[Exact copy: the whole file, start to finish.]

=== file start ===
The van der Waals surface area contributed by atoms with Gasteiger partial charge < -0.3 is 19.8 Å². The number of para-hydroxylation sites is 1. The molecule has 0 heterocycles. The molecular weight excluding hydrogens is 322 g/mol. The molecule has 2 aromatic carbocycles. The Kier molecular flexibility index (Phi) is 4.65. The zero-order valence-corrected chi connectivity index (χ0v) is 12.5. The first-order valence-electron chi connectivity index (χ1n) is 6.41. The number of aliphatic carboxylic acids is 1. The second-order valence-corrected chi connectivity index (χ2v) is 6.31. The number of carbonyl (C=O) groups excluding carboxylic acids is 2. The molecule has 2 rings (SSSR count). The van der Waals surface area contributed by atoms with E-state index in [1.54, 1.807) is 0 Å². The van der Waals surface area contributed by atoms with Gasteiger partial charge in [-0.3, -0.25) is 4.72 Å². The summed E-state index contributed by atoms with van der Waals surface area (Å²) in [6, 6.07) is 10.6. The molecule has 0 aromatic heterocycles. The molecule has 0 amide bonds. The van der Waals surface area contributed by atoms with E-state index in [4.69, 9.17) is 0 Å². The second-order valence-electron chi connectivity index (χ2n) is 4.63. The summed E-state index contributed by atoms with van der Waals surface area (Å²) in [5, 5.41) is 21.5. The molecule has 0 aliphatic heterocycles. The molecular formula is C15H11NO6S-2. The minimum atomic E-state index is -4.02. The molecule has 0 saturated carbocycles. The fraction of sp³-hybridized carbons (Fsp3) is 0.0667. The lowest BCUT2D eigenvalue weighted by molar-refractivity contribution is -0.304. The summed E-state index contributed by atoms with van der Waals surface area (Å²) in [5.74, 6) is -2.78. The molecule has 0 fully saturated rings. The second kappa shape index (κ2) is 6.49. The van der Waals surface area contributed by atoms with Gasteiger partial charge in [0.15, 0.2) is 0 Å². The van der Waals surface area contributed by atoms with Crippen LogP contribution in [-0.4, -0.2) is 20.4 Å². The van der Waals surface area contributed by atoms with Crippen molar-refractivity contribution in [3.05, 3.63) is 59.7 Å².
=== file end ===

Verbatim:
The van der Waals surface area contributed by atoms with Gasteiger partial charge < -0.3 is 19.8 Å². The number of para-hydroxylation sites is 1. The molecule has 0 heterocycles. The molecular weight excluding hydrogens is 322 g/mol. The molecule has 2 aromatic carbocycles. The Kier molecular flexibility index (Phi) is 4.65. The zero-order valence-corrected chi connectivity index (χ0v) is 12.5. The first-order valence-electron chi connectivity index (χ1n) is 6.41. The number of aliphatic carboxylic acids is 1. The second-order valence-corrected chi connectivity index (χ2v) is 6.31. The number of carbonyl (C=O) groups excluding carboxylic acids is 2. The molecule has 2 rings (SSSR count). The van der Waals surface area contributed by atoms with E-state index in [1.54, 1.807) is 0 Å². The van der Waals surface area contributed by atoms with Gasteiger partial charge in [-0.3, -0.25) is 4.72 Å². The summed E-state index contributed by atoms with van der Waals surface area (Å²) in [6, 6.07) is 10.6. The molecule has 0 aromatic heterocycles. The molecule has 0 amide bonds. The van der Waals surface area contributed by atoms with E-state index in [4.69, 9.17) is 0 Å². The second-order valence-electron chi connectivity index (χ2n) is 4.63. The summed E-state index contributed by atoms with van der Waals surface area (Å²) in [5, 5.41) is 21.5. The molecule has 0 aliphatic heterocycles. The molecular formula is C15H11NO6S-2. The minimum atomic E-state index is -4.02. The molecule has 0 saturated carbocycles. The fraction of sp³-hybridized carbons (Fsp3) is 0.0667. The lowest BCUT2D eigenvalue weighted by molar-refractivity contribution is -0.304. The summed E-state index contributed by atoms with van der Waals surface area (Å²) in [5.74, 6) is -2.78. The molecule has 0 fully saturated rings. The second kappa shape index (κ2) is 6.49. The van der Waals surface area contributed by atoms with Gasteiger partial charge in [0.15, 0.2) is 0 Å². The van der Waals surface area contributed by atoms with Crippen LogP contribution in [-0.4, -0.2) is 20.4 Å². The van der Waals surface area contributed by atoms with Crippen molar-refractivity contribution in [3.05, 3.63) is 59.7 Å².